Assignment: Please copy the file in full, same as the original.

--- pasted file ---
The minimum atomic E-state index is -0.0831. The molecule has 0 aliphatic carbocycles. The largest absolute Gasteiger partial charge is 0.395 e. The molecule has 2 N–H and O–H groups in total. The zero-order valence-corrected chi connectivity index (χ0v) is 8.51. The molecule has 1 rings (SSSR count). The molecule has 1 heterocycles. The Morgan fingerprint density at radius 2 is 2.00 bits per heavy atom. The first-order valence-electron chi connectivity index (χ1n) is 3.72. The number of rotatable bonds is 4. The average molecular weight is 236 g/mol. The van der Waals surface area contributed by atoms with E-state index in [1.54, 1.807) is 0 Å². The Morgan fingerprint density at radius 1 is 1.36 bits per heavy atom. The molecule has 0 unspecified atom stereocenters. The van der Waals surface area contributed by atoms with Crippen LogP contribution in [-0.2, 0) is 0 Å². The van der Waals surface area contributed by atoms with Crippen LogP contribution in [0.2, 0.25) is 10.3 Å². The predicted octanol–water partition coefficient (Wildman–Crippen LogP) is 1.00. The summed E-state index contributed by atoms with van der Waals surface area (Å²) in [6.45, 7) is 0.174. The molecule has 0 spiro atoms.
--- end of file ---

The minimum atomic E-state index is -0.0831. The molecule has 0 aliphatic carbocycles. The largest absolute Gasteiger partial charge is 0.395 e. The molecule has 2 N–H and O–H groups in total. The zero-order valence-corrected chi connectivity index (χ0v) is 8.51. The molecule has 1 rings (SSSR count). The molecule has 1 heterocycles. The Morgan fingerprint density at radius 2 is 2.00 bits per heavy atom. The first-order valence-electron chi connectivity index (χ1n) is 3.72. The number of rotatable bonds is 4. The average molecular weight is 236 g/mol. The van der Waals surface area contributed by atoms with E-state index in [1.54, 1.807) is 0 Å². The Morgan fingerprint density at radius 1 is 1.36 bits per heavy atom. The molecule has 0 unspecified atom stereocenters. The van der Waals surface area contributed by atoms with Crippen LogP contribution in [-0.2, 0) is 0 Å². The van der Waals surface area contributed by atoms with Crippen LogP contribution in [0.2, 0.25) is 10.3 Å². The predicted octanol–water partition coefficient (Wildman–Crippen LogP) is 1.00. The summed E-state index contributed by atoms with van der Waals surface area (Å²) in [6.45, 7) is 0.174. The molecule has 0 spiro atoms.